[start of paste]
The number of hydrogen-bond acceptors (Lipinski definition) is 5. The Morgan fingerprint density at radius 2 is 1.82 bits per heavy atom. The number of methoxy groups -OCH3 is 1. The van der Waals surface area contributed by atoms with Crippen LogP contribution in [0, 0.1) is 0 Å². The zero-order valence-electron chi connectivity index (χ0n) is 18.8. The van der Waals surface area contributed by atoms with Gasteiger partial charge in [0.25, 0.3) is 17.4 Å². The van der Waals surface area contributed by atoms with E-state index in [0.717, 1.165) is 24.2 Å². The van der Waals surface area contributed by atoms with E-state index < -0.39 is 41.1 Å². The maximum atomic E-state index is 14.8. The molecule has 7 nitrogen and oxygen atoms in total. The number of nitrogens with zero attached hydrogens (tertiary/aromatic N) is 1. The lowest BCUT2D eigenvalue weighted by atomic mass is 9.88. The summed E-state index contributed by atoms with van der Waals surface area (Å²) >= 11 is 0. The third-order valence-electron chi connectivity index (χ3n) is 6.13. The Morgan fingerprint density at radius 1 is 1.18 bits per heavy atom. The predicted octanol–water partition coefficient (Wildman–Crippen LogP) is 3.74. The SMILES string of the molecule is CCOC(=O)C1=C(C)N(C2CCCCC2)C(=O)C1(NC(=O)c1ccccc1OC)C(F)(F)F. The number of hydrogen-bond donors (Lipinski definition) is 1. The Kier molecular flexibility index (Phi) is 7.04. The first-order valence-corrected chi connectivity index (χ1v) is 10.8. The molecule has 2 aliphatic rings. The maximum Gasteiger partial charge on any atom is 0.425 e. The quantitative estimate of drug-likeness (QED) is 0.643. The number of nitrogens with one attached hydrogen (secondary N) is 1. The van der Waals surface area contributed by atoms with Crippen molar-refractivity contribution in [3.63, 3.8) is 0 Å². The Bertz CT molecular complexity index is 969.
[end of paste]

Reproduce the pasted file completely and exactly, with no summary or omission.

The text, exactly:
The number of hydrogen-bond acceptors (Lipinski definition) is 5. The Morgan fingerprint density at radius 2 is 1.82 bits per heavy atom. The number of methoxy groups -OCH3 is 1. The van der Waals surface area contributed by atoms with Crippen LogP contribution in [0, 0.1) is 0 Å². The zero-order valence-electron chi connectivity index (χ0n) is 18.8. The van der Waals surface area contributed by atoms with Gasteiger partial charge in [0.25, 0.3) is 17.4 Å². The van der Waals surface area contributed by atoms with E-state index in [0.717, 1.165) is 24.2 Å². The van der Waals surface area contributed by atoms with E-state index < -0.39 is 41.1 Å². The maximum atomic E-state index is 14.8. The molecule has 7 nitrogen and oxygen atoms in total. The number of nitrogens with zero attached hydrogens (tertiary/aromatic N) is 1. The lowest BCUT2D eigenvalue weighted by atomic mass is 9.88. The summed E-state index contributed by atoms with van der Waals surface area (Å²) >= 11 is 0. The third-order valence-electron chi connectivity index (χ3n) is 6.13. The Morgan fingerprint density at radius 1 is 1.18 bits per heavy atom. The predicted octanol–water partition coefficient (Wildman–Crippen LogP) is 3.74. The SMILES string of the molecule is CCOC(=O)C1=C(C)N(C2CCCCC2)C(=O)C1(NC(=O)c1ccccc1OC)C(F)(F)F. The number of hydrogen-bond donors (Lipinski definition) is 1. The Kier molecular flexibility index (Phi) is 7.04. The first-order valence-corrected chi connectivity index (χ1v) is 10.8. The molecule has 2 aliphatic rings. The maximum Gasteiger partial charge on any atom is 0.425 e. The quantitative estimate of drug-likeness (QED) is 0.643. The number of nitrogens with one attached hydrogen (secondary N) is 1. The van der Waals surface area contributed by atoms with Crippen molar-refractivity contribution in [3.63, 3.8) is 0 Å². The Bertz CT molecular complexity index is 969.